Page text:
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Posted on June 18, 2000:
Twenty years ago, a movie many critics immediately dismissed as an unrealistic environmentalist scare tactic masked as a film was released. It was called the China Syndrome and starred three Academy Award winners: Jack Lemmon, Jane Fonda and Michael Douglas.
The movie was about a nuclear plant that was precariously close to “melting down.” Our heroes Lemmon, Fonda and Douglas had to rush against time – and government interference -- from stopping the potential disaster.
The critics who deemed it a farce had egg on their faces a few weeks later when Three Mile Island became a household nightmare. For several days, we waited in fear by our televisions, hoping to hear news that this Pennsylvania plant wouldn’t destroy much of the Eastern seaboard.
Thankfully, everything turned out generally all right at Three Mile Island. Containment of the potential meltdown was kept to a minimum.
All of the sudden, The China Syndrome went from mediocre box office revenues to a major hit. It’s theme: That the stewards of such a powerful fuel-producing plant could be so negligent as to allow a possible disaster to occur, struck a very deep and disturbing chord with the American pubic.
Which bring us to today. All spring, most of the talk in Southern Maryland has been about the oil spill that leaked from a pipeline at the Chalk Point plant into Swanson’s Creek and onto the Patuxent River.
Along the way, Swanson’s Creek was decimated to a point it will not recover in our lifetimes. Who knows what the long-term damage will be to our eco-system in the Patuxent.
I’m not a doom and gloom person so I’ll shed a little positive light on this situation before I get to my serious points. June 13, I waded into the Patuxent as I do each year with retired Senator Bernie Fowler. We waded as far as 31 and a half inches -- one and a half less than last year. It showed me that this river has not been totally decimated by this oil spill. We didn’t come back to shore with a trace of oil on our bodies. Yes, the oil damage is still out there, but the wade-in proved that the oil has not destroyed our beloved river.
Now to the serious stuff: Last Tuesday (June 13) I asked my Economic and Environmental Affairs Committee Chairman, Clarence Blount (D-Baltimore) to hold a hearing or a set of hearings on the oil spill in the Patuxent. Chairman Blount and the rest of the committee eagerly agreed and said they’d even make a site visit to Chalk Point and Swanson’s Creek to survey the damage.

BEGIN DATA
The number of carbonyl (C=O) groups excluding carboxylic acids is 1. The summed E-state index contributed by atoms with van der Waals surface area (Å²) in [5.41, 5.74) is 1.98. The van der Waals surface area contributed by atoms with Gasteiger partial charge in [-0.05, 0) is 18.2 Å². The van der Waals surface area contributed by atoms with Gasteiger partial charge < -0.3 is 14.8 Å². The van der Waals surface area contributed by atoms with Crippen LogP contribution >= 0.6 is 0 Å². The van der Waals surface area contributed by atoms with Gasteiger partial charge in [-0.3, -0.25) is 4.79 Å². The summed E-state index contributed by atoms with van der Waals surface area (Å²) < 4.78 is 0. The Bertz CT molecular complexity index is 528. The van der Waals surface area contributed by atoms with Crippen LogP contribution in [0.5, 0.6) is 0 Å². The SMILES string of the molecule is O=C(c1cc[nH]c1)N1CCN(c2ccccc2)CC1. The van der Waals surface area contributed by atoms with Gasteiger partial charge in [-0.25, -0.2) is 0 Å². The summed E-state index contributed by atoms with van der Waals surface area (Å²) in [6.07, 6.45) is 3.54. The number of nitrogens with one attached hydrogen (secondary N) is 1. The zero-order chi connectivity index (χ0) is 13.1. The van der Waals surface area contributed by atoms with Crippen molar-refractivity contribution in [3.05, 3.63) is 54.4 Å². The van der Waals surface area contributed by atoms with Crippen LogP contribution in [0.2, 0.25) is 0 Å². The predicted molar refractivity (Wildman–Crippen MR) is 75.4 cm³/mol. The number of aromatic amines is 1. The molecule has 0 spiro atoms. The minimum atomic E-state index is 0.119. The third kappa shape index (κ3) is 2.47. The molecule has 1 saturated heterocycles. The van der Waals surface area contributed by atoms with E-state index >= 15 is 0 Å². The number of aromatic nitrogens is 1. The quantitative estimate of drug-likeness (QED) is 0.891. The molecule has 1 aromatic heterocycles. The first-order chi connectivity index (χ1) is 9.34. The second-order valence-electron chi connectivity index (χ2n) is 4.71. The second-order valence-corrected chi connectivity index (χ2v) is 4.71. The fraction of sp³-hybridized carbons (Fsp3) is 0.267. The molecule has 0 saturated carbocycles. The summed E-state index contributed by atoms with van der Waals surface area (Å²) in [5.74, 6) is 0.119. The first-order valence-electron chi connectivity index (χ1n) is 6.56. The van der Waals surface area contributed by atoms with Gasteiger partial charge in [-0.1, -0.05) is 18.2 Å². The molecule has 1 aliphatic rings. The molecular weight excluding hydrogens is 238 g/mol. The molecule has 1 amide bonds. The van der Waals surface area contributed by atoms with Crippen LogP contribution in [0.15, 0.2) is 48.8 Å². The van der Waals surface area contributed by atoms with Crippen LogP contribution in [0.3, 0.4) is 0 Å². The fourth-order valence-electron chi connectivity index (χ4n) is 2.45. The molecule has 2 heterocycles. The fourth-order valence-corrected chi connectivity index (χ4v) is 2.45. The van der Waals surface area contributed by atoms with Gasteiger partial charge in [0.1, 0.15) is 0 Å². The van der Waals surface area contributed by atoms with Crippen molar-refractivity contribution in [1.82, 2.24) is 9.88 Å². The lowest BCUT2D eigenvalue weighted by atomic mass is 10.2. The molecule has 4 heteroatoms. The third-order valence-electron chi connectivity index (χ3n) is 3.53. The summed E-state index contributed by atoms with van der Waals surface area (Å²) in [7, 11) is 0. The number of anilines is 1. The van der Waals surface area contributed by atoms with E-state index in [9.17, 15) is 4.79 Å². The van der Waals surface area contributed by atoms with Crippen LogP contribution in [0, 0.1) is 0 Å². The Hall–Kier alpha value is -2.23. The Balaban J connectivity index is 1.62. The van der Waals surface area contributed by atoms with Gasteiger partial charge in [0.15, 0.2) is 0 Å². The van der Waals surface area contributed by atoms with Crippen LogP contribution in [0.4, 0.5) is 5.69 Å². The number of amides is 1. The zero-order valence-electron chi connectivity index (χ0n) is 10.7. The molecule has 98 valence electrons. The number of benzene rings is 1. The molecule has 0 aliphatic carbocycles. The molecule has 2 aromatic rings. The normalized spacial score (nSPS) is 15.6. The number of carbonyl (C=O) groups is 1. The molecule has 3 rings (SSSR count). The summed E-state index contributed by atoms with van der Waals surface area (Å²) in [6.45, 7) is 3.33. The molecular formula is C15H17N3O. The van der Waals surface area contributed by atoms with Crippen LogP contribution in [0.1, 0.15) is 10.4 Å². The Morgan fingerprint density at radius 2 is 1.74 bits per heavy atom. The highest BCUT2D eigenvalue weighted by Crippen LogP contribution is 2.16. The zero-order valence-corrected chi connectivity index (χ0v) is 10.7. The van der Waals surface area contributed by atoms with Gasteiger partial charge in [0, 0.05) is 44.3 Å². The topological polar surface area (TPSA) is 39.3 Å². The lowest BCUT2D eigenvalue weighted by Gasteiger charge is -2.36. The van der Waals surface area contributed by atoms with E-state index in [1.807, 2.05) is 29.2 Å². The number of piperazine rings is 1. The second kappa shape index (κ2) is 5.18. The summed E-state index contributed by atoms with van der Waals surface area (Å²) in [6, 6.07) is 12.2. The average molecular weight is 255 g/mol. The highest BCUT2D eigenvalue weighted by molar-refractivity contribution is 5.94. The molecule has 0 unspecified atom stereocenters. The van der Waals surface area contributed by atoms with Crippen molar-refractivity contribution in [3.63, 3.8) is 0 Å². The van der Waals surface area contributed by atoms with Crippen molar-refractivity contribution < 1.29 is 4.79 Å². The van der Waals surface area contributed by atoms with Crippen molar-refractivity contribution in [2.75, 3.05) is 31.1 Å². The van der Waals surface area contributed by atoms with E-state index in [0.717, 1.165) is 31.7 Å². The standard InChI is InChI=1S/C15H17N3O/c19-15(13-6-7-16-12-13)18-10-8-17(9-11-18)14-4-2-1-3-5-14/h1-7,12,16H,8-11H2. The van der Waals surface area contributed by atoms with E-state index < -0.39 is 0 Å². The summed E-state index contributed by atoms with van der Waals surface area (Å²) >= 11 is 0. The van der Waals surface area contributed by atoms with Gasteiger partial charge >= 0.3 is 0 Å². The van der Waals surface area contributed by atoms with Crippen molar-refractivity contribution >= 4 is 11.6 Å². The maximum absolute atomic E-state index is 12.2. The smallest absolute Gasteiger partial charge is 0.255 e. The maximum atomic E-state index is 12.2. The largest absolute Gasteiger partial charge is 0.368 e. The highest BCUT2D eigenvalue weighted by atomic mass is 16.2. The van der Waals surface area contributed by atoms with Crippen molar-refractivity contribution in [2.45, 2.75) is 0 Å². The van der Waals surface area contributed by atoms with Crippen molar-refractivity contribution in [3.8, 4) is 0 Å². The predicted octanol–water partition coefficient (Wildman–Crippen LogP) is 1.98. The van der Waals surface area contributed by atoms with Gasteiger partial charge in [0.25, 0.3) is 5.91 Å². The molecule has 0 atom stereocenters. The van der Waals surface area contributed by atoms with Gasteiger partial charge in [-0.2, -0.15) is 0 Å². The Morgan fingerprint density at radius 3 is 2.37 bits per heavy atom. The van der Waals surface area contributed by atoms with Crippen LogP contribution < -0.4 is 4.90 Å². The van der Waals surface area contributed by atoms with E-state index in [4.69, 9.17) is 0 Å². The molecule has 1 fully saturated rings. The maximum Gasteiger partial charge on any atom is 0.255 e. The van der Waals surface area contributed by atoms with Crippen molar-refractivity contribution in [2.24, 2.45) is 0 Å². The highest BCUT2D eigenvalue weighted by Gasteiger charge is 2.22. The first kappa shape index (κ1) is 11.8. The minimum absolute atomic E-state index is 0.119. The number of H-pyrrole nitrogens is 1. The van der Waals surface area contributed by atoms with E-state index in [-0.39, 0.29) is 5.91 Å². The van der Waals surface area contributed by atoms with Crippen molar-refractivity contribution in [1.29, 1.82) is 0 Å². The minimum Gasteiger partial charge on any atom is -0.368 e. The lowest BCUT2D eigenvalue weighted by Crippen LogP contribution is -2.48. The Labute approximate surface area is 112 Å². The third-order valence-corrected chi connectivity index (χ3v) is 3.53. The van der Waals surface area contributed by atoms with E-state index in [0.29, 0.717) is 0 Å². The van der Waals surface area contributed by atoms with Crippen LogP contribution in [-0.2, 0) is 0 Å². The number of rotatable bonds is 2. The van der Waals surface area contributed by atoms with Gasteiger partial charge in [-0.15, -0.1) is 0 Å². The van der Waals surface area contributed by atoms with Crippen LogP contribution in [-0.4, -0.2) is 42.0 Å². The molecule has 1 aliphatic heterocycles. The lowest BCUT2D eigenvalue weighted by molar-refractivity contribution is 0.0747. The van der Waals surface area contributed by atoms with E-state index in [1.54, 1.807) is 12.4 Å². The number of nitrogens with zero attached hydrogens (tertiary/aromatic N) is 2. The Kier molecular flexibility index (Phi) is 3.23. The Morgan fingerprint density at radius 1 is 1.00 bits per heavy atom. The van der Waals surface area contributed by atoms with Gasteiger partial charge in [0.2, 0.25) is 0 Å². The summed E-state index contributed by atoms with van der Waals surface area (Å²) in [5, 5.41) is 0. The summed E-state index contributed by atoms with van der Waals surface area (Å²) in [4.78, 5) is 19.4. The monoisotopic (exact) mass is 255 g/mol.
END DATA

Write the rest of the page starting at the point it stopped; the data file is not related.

“I’ve never seen an oil spill,” the chairman said.
Unfortunately, he will soon. The hearings are set for late summer or early fall and believe me, we will be taking them very seriously. I am one of 11 committee members of the EEA Committee and I have plenty of questions for the officials of Pepco, the Environmental Protection Agency, and Maryland’s Department of Natural Resources and Environment.
I’m sure my 10 other colleagues will have a slew of questions as well. Accountability will be at the top of the list.
Among my questions: Why in this computerized society in which we can find the temperature in Russia or even the leaders of the U.S. Open golf tournament with a few swipes of the keyboard, could we not contain the spill into the Patuxent? Where were the indicators that a disaster was occurring? In Alaska for example, which has one of the largest -- if not the largest oil pipeline in the country, when there’s a drop in pressure or any type of unusual occurrence, an indicator goes off immediately? Why didn’t that happen at Chalk Point?. How come it failed? Where is the fail safe? We have a lot of pipelines out there in our local rivers.
Luckily, we live in an area of where there are not extreme weather related problems such as cold, extreme temperatures, or earthquakes that could easily rupture the pipelines. It’s more likely here that a ship could have ruptured the line.
I was disheartened to learn from Pepco officials last week that there are no inspections of their oil lines. Some of them were built back in World War I. Casually, the Pepco official said “These things [pipelines] can last almost forever.”
Asked to define forever in years, he said “roughly 100 hundred years. The piece of pipeline that broke [at Chalk Point] was relatively new.”
“Relatively?” we asked.
“About 27 years old.”
“And there’s no mandated inspections of these pipelines?”
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